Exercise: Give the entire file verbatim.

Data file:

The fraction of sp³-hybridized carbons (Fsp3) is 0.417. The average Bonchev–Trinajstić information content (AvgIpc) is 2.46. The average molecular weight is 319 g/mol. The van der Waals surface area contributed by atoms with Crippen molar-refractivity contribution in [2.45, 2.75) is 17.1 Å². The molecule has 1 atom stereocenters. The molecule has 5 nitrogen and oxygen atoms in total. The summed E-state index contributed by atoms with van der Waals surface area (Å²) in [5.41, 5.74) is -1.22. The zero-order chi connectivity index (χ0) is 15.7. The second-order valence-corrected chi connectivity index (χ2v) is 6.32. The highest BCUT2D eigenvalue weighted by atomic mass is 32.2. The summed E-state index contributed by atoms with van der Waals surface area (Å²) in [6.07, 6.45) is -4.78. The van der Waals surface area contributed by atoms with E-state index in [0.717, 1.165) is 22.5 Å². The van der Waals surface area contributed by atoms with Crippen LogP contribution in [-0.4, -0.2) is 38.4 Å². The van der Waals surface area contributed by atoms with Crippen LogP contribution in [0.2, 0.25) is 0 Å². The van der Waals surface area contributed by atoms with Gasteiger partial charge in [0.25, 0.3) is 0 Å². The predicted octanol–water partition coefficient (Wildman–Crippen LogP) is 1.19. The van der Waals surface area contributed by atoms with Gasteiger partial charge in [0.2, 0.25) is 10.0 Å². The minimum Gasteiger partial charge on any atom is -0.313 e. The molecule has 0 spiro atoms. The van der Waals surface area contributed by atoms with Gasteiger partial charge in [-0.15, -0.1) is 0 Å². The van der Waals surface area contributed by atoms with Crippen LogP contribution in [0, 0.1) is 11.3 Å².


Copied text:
The fraction of sp³-hybridized carbons (Fsp3) is 0.417. The average Bonchev–Trinajstić information content (AvgIpc) is 2.46. The average molecular weight is 319 g/mol. The van der Waals surface area contributed by atoms with Crippen molar-refractivity contribution in [2.45, 2.75) is 17.1 Å². The molecule has 1 atom stereocenters. The molecule has 5 nitrogen and oxygen atoms in total. The summed E-state index contributed by atoms with van der Waals surface area (Å²) in [5.41, 5.74) is -1.22. The zero-order chi connectivity index (χ0) is 15.7. The second-order valence-corrected chi connectivity index (χ2v) is 6.32. The highest BCUT2D eigenvalue weighted by atomic mass is 32.2. The summed E-state index contributed by atoms with van der Waals surface area (Å²) in [6.07, 6.45) is -4.78. The van der Waals surface area contributed by atoms with E-state index in [0.717, 1.165) is 22.5 Å². The van der Waals surface area contributed by atoms with Crippen LogP contribution in [-0.4, -0.2) is 38.4 Å². The van der Waals surface area contributed by atoms with Crippen LogP contribution in [0.2, 0.25) is 0 Å². The van der Waals surface area contributed by atoms with Gasteiger partial charge in [0.25, 0.3) is 0 Å². The predicted octanol–water partition coefficient (Wildman–Crippen LogP) is 1.19. The van der Waals surface area contributed by atoms with Gasteiger partial charge in [0.2, 0.25) is 10.0 Å². The minimum Gasteiger partial charge on any atom is -0.313 e. The molecule has 0 spiro atoms. The van der Waals surface area contributed by atoms with Gasteiger partial charge in [-0.15, -0.1) is 0 Å². The van der Waals surface area contributed by atoms with Crippen LogP contribution in [0, 0.1) is 11.3 Å².